Celebrities have also had long associations with not-for-profit organisations.

Delta Goodrem adds personal experience to her impact as the patron of the newly opened Kinghorn Cancer Centre, a joint facility by the Garvan Institute and St Vincent’s Hospital to realise the promise of personalised medicine for Australians diagnosed with cancer. Delta was successfully treated at St Vincent’s for Hodgkin’s Lymphoma at 18. Gotye donated the use of his song “Eyes Wide Open” to World Vision’s annual 40 Hour Famine campaign, while Cate Blanchett is a patron for SolarAid, a charity that promotes solar energy to help reduce poverty and climate change. The feel-good factor can work both ways – in September 2011, rapper 50 Cent launched energy shot drink SK (Street King) in a combined initiative with the United Nations World Food Program (WFP).

The deal was put together by Australian entrepreneur Chris Clarke, whose company Pure Growth Partners promises “each of our companies will give back to the world’s neediest with the help of every consumer purchase.” For SK energy shots, 10 US cents of each drink sold will go directly to WFP. For 50 Cent, a celebrity known for his gansta style rap, for getting shot, selling drugs and questionable gender politics, it’s an opportunity to reveal another dimension to his persona.

In a separate study, funded by the Australian Research Council and the Australian Red Cross Blood Service, Dr Pappu and Professor Bettina Cornwell of the University of Oregon examined how celebrity endorsement influences non-profit brands.

STAR QUALITY FOR YOUR BRAND

Devise a strategy – who do you want, why and which of the celebrity’s values do you believe will lend credibility to your brand?

  • Devise a strategy – who do you want, why and which of the celebrity’s values do you believe will lend credibility to your brand?
  • Pick carefully – a name that carries weight with the consumers you are targeting may be better than a ‘big’ name.
  • Once you get the endorsement, make the most of it. Use social media to share a quote, a photo, footage, etc.
  • Celebrities have agents. Getting them onside will count in your favour.
  • Remember, brand is largely illusion – it’s the perceived link between a value and your product. Break that link and the illusion can disappear and take your brand value with it.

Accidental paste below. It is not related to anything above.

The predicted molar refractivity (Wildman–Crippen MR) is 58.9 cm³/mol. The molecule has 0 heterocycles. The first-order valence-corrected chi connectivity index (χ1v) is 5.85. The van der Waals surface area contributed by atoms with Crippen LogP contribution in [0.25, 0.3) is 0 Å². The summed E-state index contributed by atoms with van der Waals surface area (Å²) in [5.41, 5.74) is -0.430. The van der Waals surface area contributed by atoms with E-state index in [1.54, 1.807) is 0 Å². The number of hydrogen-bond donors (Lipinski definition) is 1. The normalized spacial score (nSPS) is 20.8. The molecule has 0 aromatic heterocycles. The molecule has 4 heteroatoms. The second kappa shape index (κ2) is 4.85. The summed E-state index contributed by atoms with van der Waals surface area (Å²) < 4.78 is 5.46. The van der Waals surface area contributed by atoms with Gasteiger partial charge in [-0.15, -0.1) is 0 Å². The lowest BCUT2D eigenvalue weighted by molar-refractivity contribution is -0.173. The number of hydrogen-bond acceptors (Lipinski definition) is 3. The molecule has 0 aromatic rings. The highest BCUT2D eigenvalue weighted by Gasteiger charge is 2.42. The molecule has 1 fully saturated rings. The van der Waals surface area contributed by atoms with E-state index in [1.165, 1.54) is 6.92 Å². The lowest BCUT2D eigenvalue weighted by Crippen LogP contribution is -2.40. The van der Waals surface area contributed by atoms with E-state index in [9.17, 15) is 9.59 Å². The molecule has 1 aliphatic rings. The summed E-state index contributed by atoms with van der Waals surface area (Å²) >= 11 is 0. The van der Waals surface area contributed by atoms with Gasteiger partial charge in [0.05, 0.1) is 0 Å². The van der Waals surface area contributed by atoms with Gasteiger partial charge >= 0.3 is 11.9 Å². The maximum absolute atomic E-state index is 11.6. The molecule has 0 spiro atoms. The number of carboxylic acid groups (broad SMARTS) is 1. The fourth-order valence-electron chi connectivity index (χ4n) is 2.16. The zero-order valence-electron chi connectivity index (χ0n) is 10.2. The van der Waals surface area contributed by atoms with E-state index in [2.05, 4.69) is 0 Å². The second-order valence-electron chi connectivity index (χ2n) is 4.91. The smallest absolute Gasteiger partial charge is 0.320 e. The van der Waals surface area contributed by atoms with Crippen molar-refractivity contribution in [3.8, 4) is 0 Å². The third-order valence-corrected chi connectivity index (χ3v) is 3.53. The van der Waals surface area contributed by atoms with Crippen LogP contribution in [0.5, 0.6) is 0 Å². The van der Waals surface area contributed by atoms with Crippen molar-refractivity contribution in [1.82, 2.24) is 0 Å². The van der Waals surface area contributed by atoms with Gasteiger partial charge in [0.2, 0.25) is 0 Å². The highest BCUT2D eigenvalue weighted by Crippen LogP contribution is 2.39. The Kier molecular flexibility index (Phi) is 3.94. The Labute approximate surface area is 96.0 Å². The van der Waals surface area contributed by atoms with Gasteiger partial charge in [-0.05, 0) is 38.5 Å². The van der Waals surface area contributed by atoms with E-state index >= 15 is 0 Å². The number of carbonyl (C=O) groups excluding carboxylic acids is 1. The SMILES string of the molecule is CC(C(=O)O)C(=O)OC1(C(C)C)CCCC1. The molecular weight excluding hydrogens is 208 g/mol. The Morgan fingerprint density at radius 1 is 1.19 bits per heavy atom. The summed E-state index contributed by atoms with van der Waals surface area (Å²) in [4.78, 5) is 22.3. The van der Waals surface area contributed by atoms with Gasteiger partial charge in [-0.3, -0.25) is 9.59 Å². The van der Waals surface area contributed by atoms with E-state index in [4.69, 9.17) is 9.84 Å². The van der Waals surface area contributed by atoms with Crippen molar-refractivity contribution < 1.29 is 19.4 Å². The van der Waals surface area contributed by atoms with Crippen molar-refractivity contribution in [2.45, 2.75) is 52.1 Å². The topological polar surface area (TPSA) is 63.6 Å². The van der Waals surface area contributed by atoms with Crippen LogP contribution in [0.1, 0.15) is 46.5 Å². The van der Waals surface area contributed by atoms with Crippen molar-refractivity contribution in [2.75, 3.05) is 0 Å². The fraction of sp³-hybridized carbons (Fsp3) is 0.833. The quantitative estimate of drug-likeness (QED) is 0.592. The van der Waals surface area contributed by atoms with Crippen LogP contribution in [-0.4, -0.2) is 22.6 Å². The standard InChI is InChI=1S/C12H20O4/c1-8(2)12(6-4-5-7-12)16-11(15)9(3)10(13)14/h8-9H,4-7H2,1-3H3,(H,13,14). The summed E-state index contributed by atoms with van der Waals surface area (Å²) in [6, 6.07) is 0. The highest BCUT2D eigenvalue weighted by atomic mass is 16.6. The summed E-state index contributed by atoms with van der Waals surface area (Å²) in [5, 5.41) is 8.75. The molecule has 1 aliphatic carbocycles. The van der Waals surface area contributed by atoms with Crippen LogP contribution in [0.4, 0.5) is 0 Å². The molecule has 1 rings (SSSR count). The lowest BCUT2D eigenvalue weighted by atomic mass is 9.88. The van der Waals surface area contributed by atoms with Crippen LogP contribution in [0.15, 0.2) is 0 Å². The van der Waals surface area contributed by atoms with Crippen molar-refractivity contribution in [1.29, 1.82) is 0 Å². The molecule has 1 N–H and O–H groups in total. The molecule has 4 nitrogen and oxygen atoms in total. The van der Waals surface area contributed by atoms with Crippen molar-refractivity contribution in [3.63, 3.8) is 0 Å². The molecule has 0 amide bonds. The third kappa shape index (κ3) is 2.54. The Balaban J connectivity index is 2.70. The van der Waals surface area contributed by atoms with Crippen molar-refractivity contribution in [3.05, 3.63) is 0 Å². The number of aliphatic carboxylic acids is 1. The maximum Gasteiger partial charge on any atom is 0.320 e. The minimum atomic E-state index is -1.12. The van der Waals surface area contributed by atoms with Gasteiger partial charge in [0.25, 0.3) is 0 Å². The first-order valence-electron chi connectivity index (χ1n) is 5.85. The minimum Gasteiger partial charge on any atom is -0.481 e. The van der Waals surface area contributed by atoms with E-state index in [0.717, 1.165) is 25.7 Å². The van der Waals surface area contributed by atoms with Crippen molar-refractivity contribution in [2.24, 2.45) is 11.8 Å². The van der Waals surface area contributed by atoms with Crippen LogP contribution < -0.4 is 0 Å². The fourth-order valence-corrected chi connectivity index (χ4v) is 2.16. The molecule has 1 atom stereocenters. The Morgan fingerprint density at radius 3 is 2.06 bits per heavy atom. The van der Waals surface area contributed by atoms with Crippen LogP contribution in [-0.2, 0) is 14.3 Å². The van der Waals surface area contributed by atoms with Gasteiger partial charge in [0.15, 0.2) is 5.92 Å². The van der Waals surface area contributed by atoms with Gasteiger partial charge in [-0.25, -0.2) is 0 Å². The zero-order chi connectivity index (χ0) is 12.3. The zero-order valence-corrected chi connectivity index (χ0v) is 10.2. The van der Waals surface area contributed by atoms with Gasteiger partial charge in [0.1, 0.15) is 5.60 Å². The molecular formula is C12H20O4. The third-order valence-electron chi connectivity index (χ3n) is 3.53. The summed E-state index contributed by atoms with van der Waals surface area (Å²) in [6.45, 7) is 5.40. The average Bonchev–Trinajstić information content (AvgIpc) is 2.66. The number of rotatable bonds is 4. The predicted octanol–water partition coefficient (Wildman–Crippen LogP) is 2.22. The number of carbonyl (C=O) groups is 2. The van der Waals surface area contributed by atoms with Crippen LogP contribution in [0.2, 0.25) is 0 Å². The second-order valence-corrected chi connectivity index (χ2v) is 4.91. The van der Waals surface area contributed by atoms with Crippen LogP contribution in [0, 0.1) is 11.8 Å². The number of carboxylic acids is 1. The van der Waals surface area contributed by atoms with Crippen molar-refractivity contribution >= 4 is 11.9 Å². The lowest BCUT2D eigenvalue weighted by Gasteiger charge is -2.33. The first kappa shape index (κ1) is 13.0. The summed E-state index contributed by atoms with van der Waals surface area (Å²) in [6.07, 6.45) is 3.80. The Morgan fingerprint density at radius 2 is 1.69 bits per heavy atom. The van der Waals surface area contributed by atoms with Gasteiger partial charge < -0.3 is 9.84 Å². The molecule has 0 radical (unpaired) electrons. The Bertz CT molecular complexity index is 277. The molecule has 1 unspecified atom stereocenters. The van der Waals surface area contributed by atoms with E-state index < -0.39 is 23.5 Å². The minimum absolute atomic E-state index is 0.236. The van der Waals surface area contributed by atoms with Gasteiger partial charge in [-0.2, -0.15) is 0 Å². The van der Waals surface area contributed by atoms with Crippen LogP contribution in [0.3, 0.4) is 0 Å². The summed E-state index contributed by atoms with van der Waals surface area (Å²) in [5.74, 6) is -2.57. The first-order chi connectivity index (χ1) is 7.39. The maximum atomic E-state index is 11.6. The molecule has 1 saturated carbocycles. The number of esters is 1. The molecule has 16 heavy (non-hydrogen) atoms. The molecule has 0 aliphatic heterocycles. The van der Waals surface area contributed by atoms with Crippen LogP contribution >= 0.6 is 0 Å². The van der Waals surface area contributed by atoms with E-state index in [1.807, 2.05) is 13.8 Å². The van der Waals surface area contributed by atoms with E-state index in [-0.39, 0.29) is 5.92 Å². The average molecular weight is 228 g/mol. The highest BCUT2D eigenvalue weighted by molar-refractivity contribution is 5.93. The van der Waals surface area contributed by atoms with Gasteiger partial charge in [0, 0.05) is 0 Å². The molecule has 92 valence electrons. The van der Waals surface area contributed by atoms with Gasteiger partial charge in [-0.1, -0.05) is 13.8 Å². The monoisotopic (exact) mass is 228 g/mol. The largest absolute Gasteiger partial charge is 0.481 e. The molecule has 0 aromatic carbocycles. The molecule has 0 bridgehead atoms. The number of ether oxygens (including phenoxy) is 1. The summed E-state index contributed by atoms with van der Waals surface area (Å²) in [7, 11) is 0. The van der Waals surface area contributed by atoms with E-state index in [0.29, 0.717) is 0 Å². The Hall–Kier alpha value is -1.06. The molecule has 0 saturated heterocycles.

They found that if a celebrity is deemed to be a good fit with a not-for-profit brand, it will also improve what people think of the organisation.

“People actually do identify with celebrities – they see similar values with themselves and the celebrities involved,” he says. “Because people identify with the celebrities, they are actually more influenced by things associated with the celebrity. This influences people’s perceptions of a non-profit brand that is associated with celebrity.”

Pappu advises that when choosing a celebrity for promoting the brand, one of the most important considerations should be how the celebrity affects the brand value. “If a non-profit brand value gets affected adversely, people may not donate funds, or they may not support the cause. Choosing the right celebrity can help brands in communicating their positioning clearly, which ultimately contributes to brand value.”

In an era where money is tight and there is a seemingly eternal line of local and global social and environmental problems to be confronted, right celebrities are a positive way for not-for-profits to persuade people to support their brand.

Pappu has been researching and publishing on how people relate to brand names for 15 years and still marvels at how they are significant in almost all product categories from potatoes to water. “We don’t buy products, we buy brands,” he says. “Most of the time we don’t realise what an important role a brand name plays in what we buy and what we consume. People attach a lot of value to brand names, even unknowingly.”

LEARN MORE

If you would like to learn more about the research in this article, then take a look at: “Celebrity endorsement, brand credibility and brand equity”, European Journal of Marketing, 2011.